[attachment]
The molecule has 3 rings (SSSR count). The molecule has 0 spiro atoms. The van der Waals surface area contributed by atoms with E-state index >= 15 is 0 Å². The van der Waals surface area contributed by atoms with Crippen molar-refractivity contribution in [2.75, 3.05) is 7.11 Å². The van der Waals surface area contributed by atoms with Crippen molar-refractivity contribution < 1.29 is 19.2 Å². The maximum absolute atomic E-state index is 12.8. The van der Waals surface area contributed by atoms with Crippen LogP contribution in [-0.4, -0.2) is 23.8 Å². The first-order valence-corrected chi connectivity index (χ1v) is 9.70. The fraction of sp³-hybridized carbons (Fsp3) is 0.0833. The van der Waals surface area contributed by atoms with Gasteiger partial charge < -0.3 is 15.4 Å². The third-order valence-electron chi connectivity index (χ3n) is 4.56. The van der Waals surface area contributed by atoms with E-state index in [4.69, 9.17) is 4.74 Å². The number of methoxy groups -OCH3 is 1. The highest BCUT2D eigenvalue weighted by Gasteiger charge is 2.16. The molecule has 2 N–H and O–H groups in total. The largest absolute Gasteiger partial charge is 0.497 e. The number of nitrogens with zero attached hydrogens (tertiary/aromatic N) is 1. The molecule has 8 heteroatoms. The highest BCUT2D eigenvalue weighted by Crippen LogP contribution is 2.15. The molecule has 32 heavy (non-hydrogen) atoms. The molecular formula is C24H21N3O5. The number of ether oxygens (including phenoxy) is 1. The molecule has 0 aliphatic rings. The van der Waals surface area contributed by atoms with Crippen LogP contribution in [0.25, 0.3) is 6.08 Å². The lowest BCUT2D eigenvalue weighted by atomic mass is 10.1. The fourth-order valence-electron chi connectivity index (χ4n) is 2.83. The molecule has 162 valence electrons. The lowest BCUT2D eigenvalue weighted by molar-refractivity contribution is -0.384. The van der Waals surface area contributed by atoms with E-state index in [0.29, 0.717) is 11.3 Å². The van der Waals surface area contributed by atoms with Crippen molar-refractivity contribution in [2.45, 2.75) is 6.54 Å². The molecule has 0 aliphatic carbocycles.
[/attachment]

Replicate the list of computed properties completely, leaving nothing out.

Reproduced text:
The molecule has 3 rings (SSSR count). The molecule has 0 spiro atoms. The van der Waals surface area contributed by atoms with E-state index >= 15 is 0 Å². The van der Waals surface area contributed by atoms with Crippen molar-refractivity contribution in [2.75, 3.05) is 7.11 Å². The van der Waals surface area contributed by atoms with Crippen molar-refractivity contribution < 1.29 is 19.2 Å². The maximum absolute atomic E-state index is 12.8. The van der Waals surface area contributed by atoms with Crippen LogP contribution in [-0.4, -0.2) is 23.8 Å². The first-order valence-corrected chi connectivity index (χ1v) is 9.70. The fraction of sp³-hybridized carbons (Fsp3) is 0.0833. The van der Waals surface area contributed by atoms with Gasteiger partial charge < -0.3 is 15.4 Å². The third-order valence-electron chi connectivity index (χ3n) is 4.56. The van der Waals surface area contributed by atoms with E-state index in [4.69, 9.17) is 4.74 Å². The number of methoxy groups -OCH3 is 1. The highest BCUT2D eigenvalue weighted by Gasteiger charge is 2.16. The molecule has 2 N–H and O–H groups in total. The largest absolute Gasteiger partial charge is 0.497 e. The number of nitrogens with zero attached hydrogens (tertiary/aromatic N) is 1. The molecule has 8 heteroatoms. The highest BCUT2D eigenvalue weighted by Crippen LogP contribution is 2.15. The molecule has 32 heavy (non-hydrogen) atoms. The molecular formula is C24H21N3O5. The number of ether oxygens (including phenoxy) is 1. The molecule has 0 aliphatic rings. The van der Waals surface area contributed by atoms with Crippen LogP contribution in [0.25, 0.3) is 6.08 Å². The lowest BCUT2D eigenvalue weighted by atomic mass is 10.1. The fourth-order valence-electron chi connectivity index (χ4n) is 2.83. The molecule has 162 valence electrons. The lowest BCUT2D eigenvalue weighted by molar-refractivity contribution is -0.384. The van der Waals surface area contributed by atoms with E-state index in [0.29, 0.717) is 11.3 Å². The van der Waals surface area contributed by atoms with Crippen molar-refractivity contribution in [2.45, 2.75) is 6.54 Å². The molecule has 0 aliphatic carbocycles.